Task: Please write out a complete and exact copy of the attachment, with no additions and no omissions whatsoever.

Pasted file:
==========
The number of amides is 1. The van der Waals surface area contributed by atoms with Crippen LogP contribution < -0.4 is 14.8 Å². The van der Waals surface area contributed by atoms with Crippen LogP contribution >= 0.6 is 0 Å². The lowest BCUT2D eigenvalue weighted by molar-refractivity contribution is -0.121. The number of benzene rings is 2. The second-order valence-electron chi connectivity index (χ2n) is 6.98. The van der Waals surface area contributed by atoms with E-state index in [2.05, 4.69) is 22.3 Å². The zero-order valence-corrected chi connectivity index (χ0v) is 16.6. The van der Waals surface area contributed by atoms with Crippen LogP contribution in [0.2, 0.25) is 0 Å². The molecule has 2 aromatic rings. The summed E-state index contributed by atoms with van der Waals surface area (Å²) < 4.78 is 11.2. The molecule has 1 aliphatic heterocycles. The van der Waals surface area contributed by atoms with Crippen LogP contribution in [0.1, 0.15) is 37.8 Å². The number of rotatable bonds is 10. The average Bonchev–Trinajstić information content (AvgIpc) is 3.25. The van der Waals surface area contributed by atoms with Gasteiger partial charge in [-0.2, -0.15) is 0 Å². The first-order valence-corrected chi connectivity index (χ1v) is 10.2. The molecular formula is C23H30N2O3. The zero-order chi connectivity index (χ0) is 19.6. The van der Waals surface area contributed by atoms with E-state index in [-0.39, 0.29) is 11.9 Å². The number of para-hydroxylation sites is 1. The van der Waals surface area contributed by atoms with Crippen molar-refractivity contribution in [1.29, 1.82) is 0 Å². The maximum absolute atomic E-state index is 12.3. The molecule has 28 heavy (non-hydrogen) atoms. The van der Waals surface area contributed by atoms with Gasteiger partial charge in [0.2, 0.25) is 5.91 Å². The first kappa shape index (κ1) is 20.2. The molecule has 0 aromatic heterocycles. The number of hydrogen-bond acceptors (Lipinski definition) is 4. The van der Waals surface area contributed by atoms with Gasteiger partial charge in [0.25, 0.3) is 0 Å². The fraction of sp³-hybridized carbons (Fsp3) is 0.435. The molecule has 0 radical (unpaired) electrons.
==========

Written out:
The number of amides is 1. The van der Waals surface area contributed by atoms with Crippen LogP contribution < -0.4 is 14.8 Å². The van der Waals surface area contributed by atoms with Crippen LogP contribution >= 0.6 is 0 Å². The lowest BCUT2D eigenvalue weighted by molar-refractivity contribution is -0.121. The number of benzene rings is 2. The second-order valence-electron chi connectivity index (χ2n) is 6.98. The van der Waals surface area contributed by atoms with E-state index in [2.05, 4.69) is 22.3 Å². The zero-order valence-corrected chi connectivity index (χ0v) is 16.6. The van der Waals surface area contributed by atoms with Crippen LogP contribution in [0.2, 0.25) is 0 Å². The molecule has 2 aromatic rings. The summed E-state index contributed by atoms with van der Waals surface area (Å²) < 4.78 is 11.2. The molecule has 1 aliphatic heterocycles. The van der Waals surface area contributed by atoms with Crippen LogP contribution in [0.1, 0.15) is 37.8 Å². The number of rotatable bonds is 10. The average Bonchev–Trinajstić information content (AvgIpc) is 3.25. The van der Waals surface area contributed by atoms with Gasteiger partial charge in [-0.2, -0.15) is 0 Å². The first-order valence-corrected chi connectivity index (χ1v) is 10.2. The molecular formula is C23H30N2O3. The zero-order chi connectivity index (χ0) is 19.6. The van der Waals surface area contributed by atoms with E-state index in [-0.39, 0.29) is 11.9 Å². The number of para-hydroxylation sites is 1. The van der Waals surface area contributed by atoms with Crippen molar-refractivity contribution in [1.29, 1.82) is 0 Å². The maximum absolute atomic E-state index is 12.3. The molecule has 28 heavy (non-hydrogen) atoms. The van der Waals surface area contributed by atoms with Gasteiger partial charge in [0.2, 0.25) is 5.91 Å². The first kappa shape index (κ1) is 20.2. The molecule has 0 aromatic heterocycles. The number of hydrogen-bond acceptors (Lipinski definition) is 4. The van der Waals surface area contributed by atoms with Gasteiger partial charge in [0.25, 0.3) is 0 Å². The fraction of sp³-hybridized carbons (Fsp3) is 0.435. The molecule has 0 radical (unpaired) electrons.